They came in late August. In droves. Nearly 1,200 of them. Freshmen. And when they came, they not only bucked a trend, they ushered in a new era at Xavier.
Despite the difficulties of the economy and the decline in enrollment at many of Xavier’s competitor schools, more students chose to enroll at Xavier this year than at any other time in the University’s 178-year history. And that, say University officials, is a dramatic statement about the quality and mission of Xavier.
“That’s a strong endorsement of the academic progress and sense of community Xavier presents,” says Terry Richards, vice president for enrollment management. “It’s a validation of everything we stand for.”
This year’s class of 1,174 students is nearly 40 percent larger than last year’s class of 860 students and was chosen from among 7,152 prospective students—the largest ever to apply to Xavier. The numbers boost Xavier’s total student population this fall to 6,966.
The class, however, continues Xavier’s reputation of academic achievement. Collectively, the students’ average high school grade point average was 3.54 on a scale of 4.0—in other words, they’re A students. Nearly a quarter of them ranked in the top 10 percent of their high school graduating classes, with 20 students ranked No. 1 in their class.
The students are 46 percent male and 54 percent female, continuing the trend of more women than men. A total of 13 percent are minorities and 20 percent are first-generation college students, both of which match the long-established Jesuit mission of helping lift up others. And 11 percent of the students came from Jesuit high schools, a slight increase over last year.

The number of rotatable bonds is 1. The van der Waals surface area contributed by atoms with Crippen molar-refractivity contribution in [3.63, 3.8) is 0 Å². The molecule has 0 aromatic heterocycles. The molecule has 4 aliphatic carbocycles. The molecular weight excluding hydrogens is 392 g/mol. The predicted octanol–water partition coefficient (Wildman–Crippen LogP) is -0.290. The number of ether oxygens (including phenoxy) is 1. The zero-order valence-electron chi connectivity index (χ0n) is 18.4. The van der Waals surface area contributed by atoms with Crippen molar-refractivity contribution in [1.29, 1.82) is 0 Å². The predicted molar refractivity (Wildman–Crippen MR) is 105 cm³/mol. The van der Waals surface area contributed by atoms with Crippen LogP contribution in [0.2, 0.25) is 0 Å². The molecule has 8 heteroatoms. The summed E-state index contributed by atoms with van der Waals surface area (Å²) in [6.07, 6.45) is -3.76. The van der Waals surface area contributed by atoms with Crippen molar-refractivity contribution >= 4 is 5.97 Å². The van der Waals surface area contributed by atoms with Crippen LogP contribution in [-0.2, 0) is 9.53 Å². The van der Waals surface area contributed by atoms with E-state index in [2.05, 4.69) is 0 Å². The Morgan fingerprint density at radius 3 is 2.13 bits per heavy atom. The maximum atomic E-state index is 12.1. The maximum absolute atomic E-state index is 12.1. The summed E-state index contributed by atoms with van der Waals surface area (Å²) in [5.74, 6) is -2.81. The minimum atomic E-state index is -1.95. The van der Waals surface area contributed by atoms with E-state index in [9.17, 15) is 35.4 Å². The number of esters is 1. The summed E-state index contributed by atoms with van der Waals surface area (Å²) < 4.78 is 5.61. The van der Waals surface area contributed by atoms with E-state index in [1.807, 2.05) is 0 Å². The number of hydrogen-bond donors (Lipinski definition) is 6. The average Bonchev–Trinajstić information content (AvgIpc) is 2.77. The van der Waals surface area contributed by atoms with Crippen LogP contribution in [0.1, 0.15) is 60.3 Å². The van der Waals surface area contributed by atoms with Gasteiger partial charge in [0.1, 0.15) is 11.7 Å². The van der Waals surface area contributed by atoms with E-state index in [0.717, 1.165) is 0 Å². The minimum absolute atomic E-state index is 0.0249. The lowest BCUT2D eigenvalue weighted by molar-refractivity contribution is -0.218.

Perhaps the most dramatic change is where the students are from. The number of high school students in Ohio is on the decline, so a more concerted effort is underway to recruit on a larger regional and national scale. This year, 48 percent of the students are from outside of Ohio, coming to Xavier from 40 states and 12 countries. Xavier received more inquiries from students in New York, Illinois, Texas and California than from any other state except Ohio and neighboring Kentucky and Indiana.
About 90 percent of this year’s first-year students are also living on campus, pushing the number of students in the residence halls to 2,042. What that amounts to is a tight squeeze for the students, forcing University officials to push up plans that were already in place to build a new residence hall on campus. While not finalized, the new building—which is expected to gain board approval and be paid for with private funds generated by the To See Great Wonders campaign—is slated to be built between Bellarmine Circle and the new Williams College of Business building that is now under construction.
The addition of more residence hall space was already underway as part of a larger plan created by the University and approved by the Board of Trustees to boost Xavier’s overall enrollment figures each year. While higher enrollment numbers can be easily achieved by simply accepting more students, that won’t happen if it means sacrificing quality or eliminating the “small” feel of the University.
To achieve this, more faculty are being hired to ensure the student-teacher ratio remains at 12:1. More classrooms are being added so class sizes stay around 22. Some programs, such as nursing, have caps on the number of students admitted to ensure the quality doesn’t suffer. And that, like admission standards, is not changing.